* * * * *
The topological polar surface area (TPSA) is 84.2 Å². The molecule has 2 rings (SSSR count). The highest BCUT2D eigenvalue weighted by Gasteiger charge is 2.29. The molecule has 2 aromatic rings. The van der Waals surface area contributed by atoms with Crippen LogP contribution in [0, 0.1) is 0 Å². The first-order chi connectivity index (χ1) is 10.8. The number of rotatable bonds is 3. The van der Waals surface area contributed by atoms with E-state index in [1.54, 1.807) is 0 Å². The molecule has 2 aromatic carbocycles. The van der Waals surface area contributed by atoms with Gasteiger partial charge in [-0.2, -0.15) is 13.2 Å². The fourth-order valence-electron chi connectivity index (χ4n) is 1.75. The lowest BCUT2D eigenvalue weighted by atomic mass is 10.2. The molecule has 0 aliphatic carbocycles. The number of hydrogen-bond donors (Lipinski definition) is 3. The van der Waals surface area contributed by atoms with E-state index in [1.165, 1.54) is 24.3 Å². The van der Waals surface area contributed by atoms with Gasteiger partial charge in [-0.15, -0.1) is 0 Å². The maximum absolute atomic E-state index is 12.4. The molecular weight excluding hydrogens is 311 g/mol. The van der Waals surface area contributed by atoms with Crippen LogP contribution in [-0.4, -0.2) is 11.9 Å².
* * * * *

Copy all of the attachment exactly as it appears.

The topological polar surface area (TPSA) is 84.2 Å². The molecule has 2 rings (SSSR count). The highest BCUT2D eigenvalue weighted by Gasteiger charge is 2.29. The molecule has 2 aromatic rings. The van der Waals surface area contributed by atoms with Crippen LogP contribution in [0, 0.1) is 0 Å². The first-order chi connectivity index (χ1) is 10.8. The number of rotatable bonds is 3. The van der Waals surface area contributed by atoms with E-state index in [1.54, 1.807) is 0 Å². The molecule has 2 aromatic carbocycles. The van der Waals surface area contributed by atoms with Gasteiger partial charge in [-0.2, -0.15) is 13.2 Å². The fourth-order valence-electron chi connectivity index (χ4n) is 1.75. The lowest BCUT2D eigenvalue weighted by atomic mass is 10.2. The molecule has 0 aliphatic carbocycles. The number of hydrogen-bond donors (Lipinski definition) is 3. The van der Waals surface area contributed by atoms with E-state index in [1.165, 1.54) is 24.3 Å². The van der Waals surface area contributed by atoms with Gasteiger partial charge in [-0.15, -0.1) is 0 Å². The maximum absolute atomic E-state index is 12.4. The molecular weight excluding hydrogens is 311 g/mol. The van der Waals surface area contributed by atoms with Crippen LogP contribution in [-0.4, -0.2) is 11.9 Å².